Stats 9

Card Set Information

Stats 9
2014-10-26 13:56:13
Psychology Stats
BSc Stats
Show Answers:

  1. What does parsimony dictate?
    • We should always choose the simplest possible model
    • In psychology, the evidence must establish a need for the full model beyond reasonable doubt
  2. What must be considered before choosing a full model?
    • Does the difference between means reflect a genuine signal in the data?
    • Is the apparent signal merely a result of sampling error or noise?
  3. How can uncertainty be quantified?
    • Uncertainty can never be eliminated, and data will always be noisy 
    • Probability theory is employed
  4. What is the Quincunx? (bean machine)
    • Invented by Frances Galton 
    • Serves as a manual model of residuals 
    • Balls are dropped into the top through a funnel, strike one of the many pins and fall into one of the buckets at the bottom
  5. Define: Probability
    The number of equally probable ways that an event can occur, divided by the total number of equally probable outcomes
  6. How is probability calculated using the multiplication rule?
    • Events are assumed to be independent 
    • Probability=P
    • P(A+B)=P(A)xP(B)
  7. How is probability calculated using the addition rule?
    P(A or B)=P(A)+P(B)
  8. What denotes the number of trials, with regards to binomial distribution?
  9. What does P refer to, with regards to binomial distribution?
    • The probability of one of the two possible outcomes occurring 
    • E.g (Head or tails)
  10. What does r denote, with regards to binomial distribution?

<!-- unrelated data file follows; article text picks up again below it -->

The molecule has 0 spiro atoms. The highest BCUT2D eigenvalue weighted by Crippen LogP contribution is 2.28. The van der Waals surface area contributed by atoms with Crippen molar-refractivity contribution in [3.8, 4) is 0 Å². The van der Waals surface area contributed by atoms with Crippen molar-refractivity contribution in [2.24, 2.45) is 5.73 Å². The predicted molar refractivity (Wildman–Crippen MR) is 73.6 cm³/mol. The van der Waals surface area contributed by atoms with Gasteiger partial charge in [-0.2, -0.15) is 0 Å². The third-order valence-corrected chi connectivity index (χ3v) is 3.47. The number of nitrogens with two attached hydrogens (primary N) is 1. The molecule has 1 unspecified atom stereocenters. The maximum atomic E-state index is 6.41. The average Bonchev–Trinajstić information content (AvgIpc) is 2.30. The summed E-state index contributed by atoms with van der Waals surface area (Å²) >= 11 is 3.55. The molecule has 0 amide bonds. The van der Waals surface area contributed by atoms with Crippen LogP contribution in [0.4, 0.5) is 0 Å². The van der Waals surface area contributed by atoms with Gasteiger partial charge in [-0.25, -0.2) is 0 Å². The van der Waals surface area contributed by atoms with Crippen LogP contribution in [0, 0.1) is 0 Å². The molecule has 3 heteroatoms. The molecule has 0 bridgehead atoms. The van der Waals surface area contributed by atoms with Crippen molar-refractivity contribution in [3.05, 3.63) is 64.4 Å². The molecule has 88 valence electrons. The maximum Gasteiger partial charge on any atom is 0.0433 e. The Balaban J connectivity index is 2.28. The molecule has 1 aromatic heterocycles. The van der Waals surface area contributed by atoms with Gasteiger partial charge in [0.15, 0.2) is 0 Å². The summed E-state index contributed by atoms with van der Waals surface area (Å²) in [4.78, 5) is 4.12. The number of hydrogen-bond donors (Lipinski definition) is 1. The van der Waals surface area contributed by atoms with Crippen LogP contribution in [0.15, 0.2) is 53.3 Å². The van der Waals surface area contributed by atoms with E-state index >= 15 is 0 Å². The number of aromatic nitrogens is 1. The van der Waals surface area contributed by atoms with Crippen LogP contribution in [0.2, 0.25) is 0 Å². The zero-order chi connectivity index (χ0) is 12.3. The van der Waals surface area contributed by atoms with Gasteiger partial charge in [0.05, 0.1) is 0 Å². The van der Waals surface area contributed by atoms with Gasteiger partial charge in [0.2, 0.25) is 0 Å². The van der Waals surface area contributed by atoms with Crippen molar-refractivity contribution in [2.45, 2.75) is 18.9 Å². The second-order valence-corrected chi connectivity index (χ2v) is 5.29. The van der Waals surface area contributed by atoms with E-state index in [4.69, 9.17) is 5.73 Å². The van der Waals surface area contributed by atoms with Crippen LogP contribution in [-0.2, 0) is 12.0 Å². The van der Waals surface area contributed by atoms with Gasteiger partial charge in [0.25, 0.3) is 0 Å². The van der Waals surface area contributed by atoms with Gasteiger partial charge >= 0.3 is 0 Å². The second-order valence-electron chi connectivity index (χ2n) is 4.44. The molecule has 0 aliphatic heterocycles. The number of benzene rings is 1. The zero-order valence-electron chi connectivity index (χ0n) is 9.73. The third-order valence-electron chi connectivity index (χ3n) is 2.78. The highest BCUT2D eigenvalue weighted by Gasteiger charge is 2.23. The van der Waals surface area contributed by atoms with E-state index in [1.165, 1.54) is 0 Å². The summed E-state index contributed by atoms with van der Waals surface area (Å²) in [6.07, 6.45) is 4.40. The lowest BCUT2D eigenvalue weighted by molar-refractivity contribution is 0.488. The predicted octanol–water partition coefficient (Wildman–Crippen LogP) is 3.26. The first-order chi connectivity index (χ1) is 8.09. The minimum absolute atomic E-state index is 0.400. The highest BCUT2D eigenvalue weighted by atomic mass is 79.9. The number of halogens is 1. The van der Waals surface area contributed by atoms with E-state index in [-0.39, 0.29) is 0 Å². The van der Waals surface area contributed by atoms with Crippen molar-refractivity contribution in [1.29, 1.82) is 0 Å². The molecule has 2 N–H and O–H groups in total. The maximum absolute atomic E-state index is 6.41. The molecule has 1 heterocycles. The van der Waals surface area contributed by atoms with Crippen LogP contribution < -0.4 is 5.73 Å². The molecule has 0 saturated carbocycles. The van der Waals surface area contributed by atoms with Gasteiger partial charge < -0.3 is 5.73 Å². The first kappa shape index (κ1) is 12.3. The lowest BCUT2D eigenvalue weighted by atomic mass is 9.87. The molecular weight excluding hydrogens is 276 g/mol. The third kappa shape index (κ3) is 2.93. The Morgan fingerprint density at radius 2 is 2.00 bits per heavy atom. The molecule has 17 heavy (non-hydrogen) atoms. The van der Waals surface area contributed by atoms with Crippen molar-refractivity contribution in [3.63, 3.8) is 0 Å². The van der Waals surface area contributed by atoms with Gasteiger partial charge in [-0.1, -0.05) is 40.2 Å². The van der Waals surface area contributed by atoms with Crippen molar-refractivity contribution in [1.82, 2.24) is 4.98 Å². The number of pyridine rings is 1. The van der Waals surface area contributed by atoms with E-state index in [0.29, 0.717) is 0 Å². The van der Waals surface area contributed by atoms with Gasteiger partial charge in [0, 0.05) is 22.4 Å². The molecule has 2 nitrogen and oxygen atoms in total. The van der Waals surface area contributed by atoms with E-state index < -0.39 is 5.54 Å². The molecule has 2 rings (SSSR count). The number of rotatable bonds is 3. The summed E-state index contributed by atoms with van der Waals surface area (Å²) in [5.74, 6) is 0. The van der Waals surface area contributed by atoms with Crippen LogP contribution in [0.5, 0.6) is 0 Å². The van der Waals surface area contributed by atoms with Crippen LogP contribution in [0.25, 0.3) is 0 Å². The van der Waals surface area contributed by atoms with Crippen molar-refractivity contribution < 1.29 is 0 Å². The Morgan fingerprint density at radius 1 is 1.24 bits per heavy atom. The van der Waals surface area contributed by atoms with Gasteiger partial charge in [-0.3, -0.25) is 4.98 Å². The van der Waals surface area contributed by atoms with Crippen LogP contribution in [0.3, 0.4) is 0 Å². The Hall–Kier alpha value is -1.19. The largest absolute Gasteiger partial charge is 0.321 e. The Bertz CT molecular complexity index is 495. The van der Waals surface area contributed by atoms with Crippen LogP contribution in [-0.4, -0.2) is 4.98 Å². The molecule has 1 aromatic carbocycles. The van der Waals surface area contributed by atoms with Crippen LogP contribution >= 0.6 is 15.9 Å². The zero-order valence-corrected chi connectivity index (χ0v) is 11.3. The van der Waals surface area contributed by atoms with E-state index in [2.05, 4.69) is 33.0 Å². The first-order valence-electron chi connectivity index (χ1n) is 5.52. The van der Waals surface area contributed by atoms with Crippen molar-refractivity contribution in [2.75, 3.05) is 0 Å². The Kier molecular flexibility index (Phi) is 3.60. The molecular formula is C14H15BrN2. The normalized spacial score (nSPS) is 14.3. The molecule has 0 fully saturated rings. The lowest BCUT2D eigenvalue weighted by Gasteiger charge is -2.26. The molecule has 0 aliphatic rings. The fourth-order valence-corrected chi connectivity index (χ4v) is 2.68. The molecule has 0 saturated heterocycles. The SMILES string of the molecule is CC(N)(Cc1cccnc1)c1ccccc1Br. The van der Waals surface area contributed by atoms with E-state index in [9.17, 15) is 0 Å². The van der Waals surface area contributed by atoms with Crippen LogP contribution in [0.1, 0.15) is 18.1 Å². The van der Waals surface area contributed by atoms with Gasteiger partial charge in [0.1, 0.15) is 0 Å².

An index of the number of times the specified number of outcomes occurs
  11. Write an equation for the binomial distribution
    • This need not be memorised as it is built into minitab
  12. What is the binomial coefficient?
  13. What does n! mean?
  14. What happens as the number of observations increases?
    • The observed proportion provides an increasingly accurate estimate of the probability 
    • This is known as the law of large numbers
  15. What effects does increasing the sample size have?
    The probability that a sample size will be close to the parameter value increases
  16. How can probability be interpreted?
    Long run relative frequency or population proportion
  17. What is the formula for population proportion?
  18. What happens as the number of trials increases?
    The relative frequency approaches the population (true) value
  19. How can a sample be said to be random?
    Each element has an equal chance of being selected
  20. What happens as the rows on a quincox become infinite in number?
    • The outcome variable goes from being discrete to being continuous
    • The binomial distribution tends towards normality
  21. What claim is made by the central limit theorem?
    A variable that is the net result of adding together a large number of contributing independent outcomes will have an approximately normal distribution
  22. Why is the central limit theorem named as such?
    • It states what will happen in the limit as the number of outcomes becomes infinite
    • It is central as it is fundamental
  23. Other than variables that come about due to addition, which other variables fall under the central limit theorem?
    • Attributes that are influenced by a large number of independent factors that add to determine the final measurement
    • E.g: Height 
    • This applies to other psychological measurements too
  24. How are continuous variables different than discrete ones?
    They have an unlimited number of possible values
  25. Why is it inappropriate to ask for the probability associated with a single continuous value?
    With continuous variables, statements of probabilities are always about ranges of values
  26. For continuous variables, how are probabilities represented?
    • Areas under the curve 
    • This means that the height of the distribution at any point is not the probability, but in fact the probability density